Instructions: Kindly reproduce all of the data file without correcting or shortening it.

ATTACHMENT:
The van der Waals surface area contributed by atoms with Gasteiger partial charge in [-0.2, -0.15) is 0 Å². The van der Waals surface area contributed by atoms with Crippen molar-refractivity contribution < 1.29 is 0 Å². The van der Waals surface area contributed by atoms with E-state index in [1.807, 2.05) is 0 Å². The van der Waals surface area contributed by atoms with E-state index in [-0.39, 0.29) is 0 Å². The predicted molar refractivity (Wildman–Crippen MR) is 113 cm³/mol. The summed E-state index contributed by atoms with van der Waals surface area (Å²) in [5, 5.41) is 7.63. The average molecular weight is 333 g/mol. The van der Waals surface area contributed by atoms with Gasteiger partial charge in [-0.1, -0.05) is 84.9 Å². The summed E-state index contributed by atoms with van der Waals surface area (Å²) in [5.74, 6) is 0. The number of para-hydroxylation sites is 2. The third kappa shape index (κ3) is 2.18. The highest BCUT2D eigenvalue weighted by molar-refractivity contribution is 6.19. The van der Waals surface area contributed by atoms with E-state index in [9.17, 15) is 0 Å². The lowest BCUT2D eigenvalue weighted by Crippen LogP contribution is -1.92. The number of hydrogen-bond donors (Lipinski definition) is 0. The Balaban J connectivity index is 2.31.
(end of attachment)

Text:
The van der Waals surface area contributed by atoms with Gasteiger partial charge in [-0.2, -0.15) is 0 Å². The van der Waals surface area contributed by atoms with Crippen molar-refractivity contribution < 1.29 is 0 Å². The van der Waals surface area contributed by atoms with E-state index in [1.807, 2.05) is 0 Å². The van der Waals surface area contributed by atoms with E-state index in [-0.39, 0.29) is 0 Å². The predicted molar refractivity (Wildman–Crippen MR) is 113 cm³/mol. The summed E-state index contributed by atoms with van der Waals surface area (Å²) in [5, 5.41) is 7.63. The average molecular weight is 333 g/mol. The van der Waals surface area contributed by atoms with Gasteiger partial charge in [-0.1, -0.05) is 84.9 Å². The summed E-state index contributed by atoms with van der Waals surface area (Å²) in [5.74, 6) is 0. The number of para-hydroxylation sites is 2. The third kappa shape index (κ3) is 2.18. The highest BCUT2D eigenvalue weighted by molar-refractivity contribution is 6.19. The van der Waals surface area contributed by atoms with E-state index in [9.17, 15) is 0 Å². The lowest BCUT2D eigenvalue weighted by Crippen LogP contribution is -1.92. The number of hydrogen-bond donors (Lipinski definition) is 0. The Balaban J connectivity index is 2.31.